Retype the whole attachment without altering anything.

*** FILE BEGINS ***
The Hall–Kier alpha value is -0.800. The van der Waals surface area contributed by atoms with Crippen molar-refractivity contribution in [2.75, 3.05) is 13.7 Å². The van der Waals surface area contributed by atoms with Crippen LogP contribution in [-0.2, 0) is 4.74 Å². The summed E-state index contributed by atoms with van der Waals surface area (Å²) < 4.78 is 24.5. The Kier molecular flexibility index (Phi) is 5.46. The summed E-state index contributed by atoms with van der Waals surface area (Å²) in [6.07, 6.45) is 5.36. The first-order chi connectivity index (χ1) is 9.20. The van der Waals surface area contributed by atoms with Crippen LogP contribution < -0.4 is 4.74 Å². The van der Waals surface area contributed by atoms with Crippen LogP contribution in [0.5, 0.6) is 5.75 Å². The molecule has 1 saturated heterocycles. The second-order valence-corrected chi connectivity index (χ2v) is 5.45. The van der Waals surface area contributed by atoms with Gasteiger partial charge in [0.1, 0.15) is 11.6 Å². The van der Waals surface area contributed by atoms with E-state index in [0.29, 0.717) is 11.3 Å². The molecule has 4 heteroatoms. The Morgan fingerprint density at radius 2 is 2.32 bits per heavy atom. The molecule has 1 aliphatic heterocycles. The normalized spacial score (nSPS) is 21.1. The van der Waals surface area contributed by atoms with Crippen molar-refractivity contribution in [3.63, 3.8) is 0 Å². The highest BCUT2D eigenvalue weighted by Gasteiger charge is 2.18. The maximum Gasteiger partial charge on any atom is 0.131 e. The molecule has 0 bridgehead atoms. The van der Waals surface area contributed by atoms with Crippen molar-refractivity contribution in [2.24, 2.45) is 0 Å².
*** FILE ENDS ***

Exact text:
The Hall–Kier alpha value is -0.800. The van der Waals surface area contributed by atoms with Crippen molar-refractivity contribution in [2.75, 3.05) is 13.7 Å². The van der Waals surface area contributed by atoms with Crippen LogP contribution in [-0.2, 0) is 4.74 Å². The summed E-state index contributed by atoms with van der Waals surface area (Å²) < 4.78 is 24.5. The Kier molecular flexibility index (Phi) is 5.46. The summed E-state index contributed by atoms with van der Waals surface area (Å²) in [6.07, 6.45) is 5.36. The first-order chi connectivity index (χ1) is 9.20. The van der Waals surface area contributed by atoms with Crippen LogP contribution < -0.4 is 4.74 Å². The van der Waals surface area contributed by atoms with Crippen LogP contribution in [0.5, 0.6) is 5.75 Å². The molecule has 1 saturated heterocycles. The second-order valence-corrected chi connectivity index (χ2v) is 5.45. The van der Waals surface area contributed by atoms with Gasteiger partial charge in [0.1, 0.15) is 11.6 Å². The van der Waals surface area contributed by atoms with E-state index in [0.29, 0.717) is 11.3 Å². The molecule has 4 heteroatoms. The Morgan fingerprint density at radius 2 is 2.32 bits per heavy atom. The molecule has 1 aliphatic heterocycles. The normalized spacial score (nSPS) is 21.1. The van der Waals surface area contributed by atoms with Crippen molar-refractivity contribution in [3.63, 3.8) is 0 Å². The highest BCUT2D eigenvalue weighted by Gasteiger charge is 2.18. The maximum Gasteiger partial charge on any atom is 0.131 e. The molecule has 0 bridgehead atoms. The van der Waals surface area contributed by atoms with Crippen molar-refractivity contribution in [2.24, 2.45) is 0 Å².